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Figure 4 Effect of vitamin D supplementation on the individual gut taxa. A, B. Cladogram (A) and linear discriminant analysis scores (B) using LEfSe analysis of the fecal microbiota in Clostridioides difficile infection versus recovery after eight weeks in the vitamin D treatment group. (C–G). Differences in the abundance of individual bacteria between the control group and vitamin (D) supplement group. (C) Proteobacteria. (D) Lachnospiraceae. (E) Ruminococcaceae. (F) Bifidobacteriaceae. (G) Christensenellaceae. *P < 0.05, **P < 0.01 (Wilcoxon signed rank test).

Discussion

This study investigated the changes in the gut microbiota between CDI and recovery in patients with and without vitamin D supplementation. Specifically, we found a significant increase in the abundance of Proteobacteria during CDI, and an increase in the abundance of Lachnospiraceae, Ruminococcaceae, Akkermansiaceae, Bifidobacteriaceae, and Christensenellaceae after recovery. The vitamin D treatment group showed a significant increase in the abundance of beneficial bacteria, such as Bifidobacteriaceae and Christensenellaceae, and the abundance of Enterobacteriaceae in the recovery state was significantly lower than that in the group without vitamin D treatment.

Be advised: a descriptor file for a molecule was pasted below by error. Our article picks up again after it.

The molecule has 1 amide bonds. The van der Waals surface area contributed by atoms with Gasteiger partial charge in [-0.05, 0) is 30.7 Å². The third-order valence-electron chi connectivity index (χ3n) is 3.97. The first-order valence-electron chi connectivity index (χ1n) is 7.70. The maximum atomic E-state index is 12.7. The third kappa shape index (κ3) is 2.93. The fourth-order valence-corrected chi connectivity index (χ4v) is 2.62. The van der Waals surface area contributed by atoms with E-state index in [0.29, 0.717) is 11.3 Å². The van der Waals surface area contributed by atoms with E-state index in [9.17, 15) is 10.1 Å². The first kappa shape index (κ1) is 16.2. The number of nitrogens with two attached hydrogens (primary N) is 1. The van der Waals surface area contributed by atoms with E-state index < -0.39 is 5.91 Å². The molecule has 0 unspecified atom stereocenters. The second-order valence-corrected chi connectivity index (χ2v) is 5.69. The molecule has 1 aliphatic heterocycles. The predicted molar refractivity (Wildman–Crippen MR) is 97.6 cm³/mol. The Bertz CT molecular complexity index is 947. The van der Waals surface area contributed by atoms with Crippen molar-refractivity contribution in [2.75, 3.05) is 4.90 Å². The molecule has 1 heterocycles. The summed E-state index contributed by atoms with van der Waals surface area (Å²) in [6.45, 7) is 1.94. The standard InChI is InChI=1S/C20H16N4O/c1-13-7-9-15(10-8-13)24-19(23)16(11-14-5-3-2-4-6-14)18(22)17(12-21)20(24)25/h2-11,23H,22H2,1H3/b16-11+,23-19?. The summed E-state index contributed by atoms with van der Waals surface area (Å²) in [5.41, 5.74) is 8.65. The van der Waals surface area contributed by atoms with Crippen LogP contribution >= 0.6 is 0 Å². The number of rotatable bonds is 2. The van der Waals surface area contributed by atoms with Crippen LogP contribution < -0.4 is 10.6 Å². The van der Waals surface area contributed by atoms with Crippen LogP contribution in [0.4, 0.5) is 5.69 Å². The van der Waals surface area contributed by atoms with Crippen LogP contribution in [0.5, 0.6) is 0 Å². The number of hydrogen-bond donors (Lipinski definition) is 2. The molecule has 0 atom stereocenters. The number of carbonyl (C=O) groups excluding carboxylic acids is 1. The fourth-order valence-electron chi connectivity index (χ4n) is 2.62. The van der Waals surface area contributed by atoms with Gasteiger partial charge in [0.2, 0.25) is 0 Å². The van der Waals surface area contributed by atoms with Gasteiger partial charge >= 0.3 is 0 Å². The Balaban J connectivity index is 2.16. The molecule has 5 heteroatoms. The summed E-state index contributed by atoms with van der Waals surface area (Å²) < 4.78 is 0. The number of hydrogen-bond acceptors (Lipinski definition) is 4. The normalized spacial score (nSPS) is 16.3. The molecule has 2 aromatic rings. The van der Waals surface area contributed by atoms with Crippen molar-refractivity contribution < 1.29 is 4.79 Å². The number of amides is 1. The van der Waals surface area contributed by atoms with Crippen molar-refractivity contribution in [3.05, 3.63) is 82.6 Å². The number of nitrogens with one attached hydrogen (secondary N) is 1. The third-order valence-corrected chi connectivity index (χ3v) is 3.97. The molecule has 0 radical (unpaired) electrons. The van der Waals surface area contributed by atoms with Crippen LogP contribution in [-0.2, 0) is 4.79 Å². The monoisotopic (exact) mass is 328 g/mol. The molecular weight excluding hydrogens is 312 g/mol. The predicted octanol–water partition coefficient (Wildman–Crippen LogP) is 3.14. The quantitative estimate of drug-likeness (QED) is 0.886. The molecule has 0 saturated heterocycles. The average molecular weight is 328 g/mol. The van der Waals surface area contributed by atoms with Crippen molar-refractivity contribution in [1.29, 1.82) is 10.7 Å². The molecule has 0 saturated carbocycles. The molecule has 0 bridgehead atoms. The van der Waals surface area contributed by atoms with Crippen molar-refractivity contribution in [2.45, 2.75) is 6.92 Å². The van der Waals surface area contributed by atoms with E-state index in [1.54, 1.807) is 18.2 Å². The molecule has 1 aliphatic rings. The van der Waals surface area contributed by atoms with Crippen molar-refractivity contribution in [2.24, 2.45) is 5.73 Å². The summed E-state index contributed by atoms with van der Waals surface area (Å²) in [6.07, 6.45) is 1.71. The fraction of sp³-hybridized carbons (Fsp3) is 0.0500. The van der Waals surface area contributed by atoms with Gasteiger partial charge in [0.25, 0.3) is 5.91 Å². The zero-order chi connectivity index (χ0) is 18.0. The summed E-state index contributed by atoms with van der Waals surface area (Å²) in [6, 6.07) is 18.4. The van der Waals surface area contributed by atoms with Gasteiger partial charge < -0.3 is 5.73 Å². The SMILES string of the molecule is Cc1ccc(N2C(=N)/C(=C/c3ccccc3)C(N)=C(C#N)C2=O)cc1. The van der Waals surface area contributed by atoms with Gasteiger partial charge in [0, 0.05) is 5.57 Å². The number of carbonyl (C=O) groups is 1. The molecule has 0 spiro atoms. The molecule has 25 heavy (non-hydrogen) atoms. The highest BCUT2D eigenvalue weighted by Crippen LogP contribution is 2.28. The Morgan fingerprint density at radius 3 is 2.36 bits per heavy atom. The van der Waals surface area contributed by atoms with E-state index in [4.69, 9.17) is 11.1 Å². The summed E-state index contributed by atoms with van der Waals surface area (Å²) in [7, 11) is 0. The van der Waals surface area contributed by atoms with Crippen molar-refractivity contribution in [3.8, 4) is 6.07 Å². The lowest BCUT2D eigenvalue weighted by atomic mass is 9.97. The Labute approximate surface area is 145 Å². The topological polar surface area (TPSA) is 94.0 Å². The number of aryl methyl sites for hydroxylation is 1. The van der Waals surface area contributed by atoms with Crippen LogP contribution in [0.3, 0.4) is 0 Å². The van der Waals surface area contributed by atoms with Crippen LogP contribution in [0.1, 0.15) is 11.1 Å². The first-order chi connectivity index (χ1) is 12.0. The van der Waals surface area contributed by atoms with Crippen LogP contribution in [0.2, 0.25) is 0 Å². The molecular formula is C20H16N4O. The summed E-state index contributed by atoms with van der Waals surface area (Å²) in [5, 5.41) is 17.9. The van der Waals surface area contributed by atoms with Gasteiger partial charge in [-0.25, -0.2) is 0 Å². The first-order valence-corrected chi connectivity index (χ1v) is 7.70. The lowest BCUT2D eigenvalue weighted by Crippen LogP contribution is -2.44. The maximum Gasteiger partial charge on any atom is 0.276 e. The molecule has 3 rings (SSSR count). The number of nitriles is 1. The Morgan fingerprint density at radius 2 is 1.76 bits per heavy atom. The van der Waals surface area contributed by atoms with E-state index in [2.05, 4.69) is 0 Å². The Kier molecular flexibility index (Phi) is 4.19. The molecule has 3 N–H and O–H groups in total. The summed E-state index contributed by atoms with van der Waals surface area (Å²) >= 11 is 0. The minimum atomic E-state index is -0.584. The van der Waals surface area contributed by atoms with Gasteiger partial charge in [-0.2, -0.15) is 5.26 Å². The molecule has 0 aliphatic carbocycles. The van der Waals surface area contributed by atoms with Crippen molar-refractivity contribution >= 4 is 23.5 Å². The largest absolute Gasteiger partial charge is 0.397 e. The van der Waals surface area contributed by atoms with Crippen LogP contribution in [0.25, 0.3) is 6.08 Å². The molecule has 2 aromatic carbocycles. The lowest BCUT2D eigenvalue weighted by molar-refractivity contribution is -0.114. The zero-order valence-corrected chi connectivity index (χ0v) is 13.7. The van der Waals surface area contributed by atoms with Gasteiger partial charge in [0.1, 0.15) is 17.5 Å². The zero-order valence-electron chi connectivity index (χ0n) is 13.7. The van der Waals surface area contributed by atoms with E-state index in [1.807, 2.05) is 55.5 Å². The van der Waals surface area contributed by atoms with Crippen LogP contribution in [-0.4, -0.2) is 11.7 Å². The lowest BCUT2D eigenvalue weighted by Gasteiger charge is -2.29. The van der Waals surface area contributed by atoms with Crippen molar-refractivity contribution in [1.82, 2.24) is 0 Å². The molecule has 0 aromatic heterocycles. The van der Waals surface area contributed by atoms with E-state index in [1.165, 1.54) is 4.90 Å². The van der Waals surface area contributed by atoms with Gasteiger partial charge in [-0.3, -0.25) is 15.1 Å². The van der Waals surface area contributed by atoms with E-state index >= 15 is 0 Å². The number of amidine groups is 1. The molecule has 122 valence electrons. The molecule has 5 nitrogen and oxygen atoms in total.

To date, the overall incidence of CDI and severe or fulminant CDI have increased, in association with an increased infection by highly virulent strains, such as NAP1/BI/027, and the increased use of antibiotics, anticancer drugs, and gastric acid inhibitors (Pépin et al., 2004; Ricciardi et al., 2007). Another problem is the increased frequency of CDI recurrence that may be caused by the reactivation of previous bacteria or re-infection with new bacteria. According to previous studies, up to 25% of patients experience recurrent CDI within 30 days of treatment (Kelly, 2012). The risk of subsequent recurrence in patients was 45% (McFarland et al., 2002). In the treatment of severe, refractory, or recurrent CDI, vancomycin has shown limitations in enhancing the effectiveness of treating or preventing recurrence. Recently, many studies have investigated fecal microbiota transplantation (FMT) as a treatment for CDI. Conventional CDI treatment with vancomycin disrupts the balance of normal colonic flora and weakens the resistance of normal flora to other proliferating bacteria. In FMT, this imbalance is restored by transplanting donor feces containing normal flora into patients with CDI (Kim, 2012). However, FMT has procedural complications and risks the transmission of infectious agents (Reumkens et al., 2016; Zellmer et al., 2021).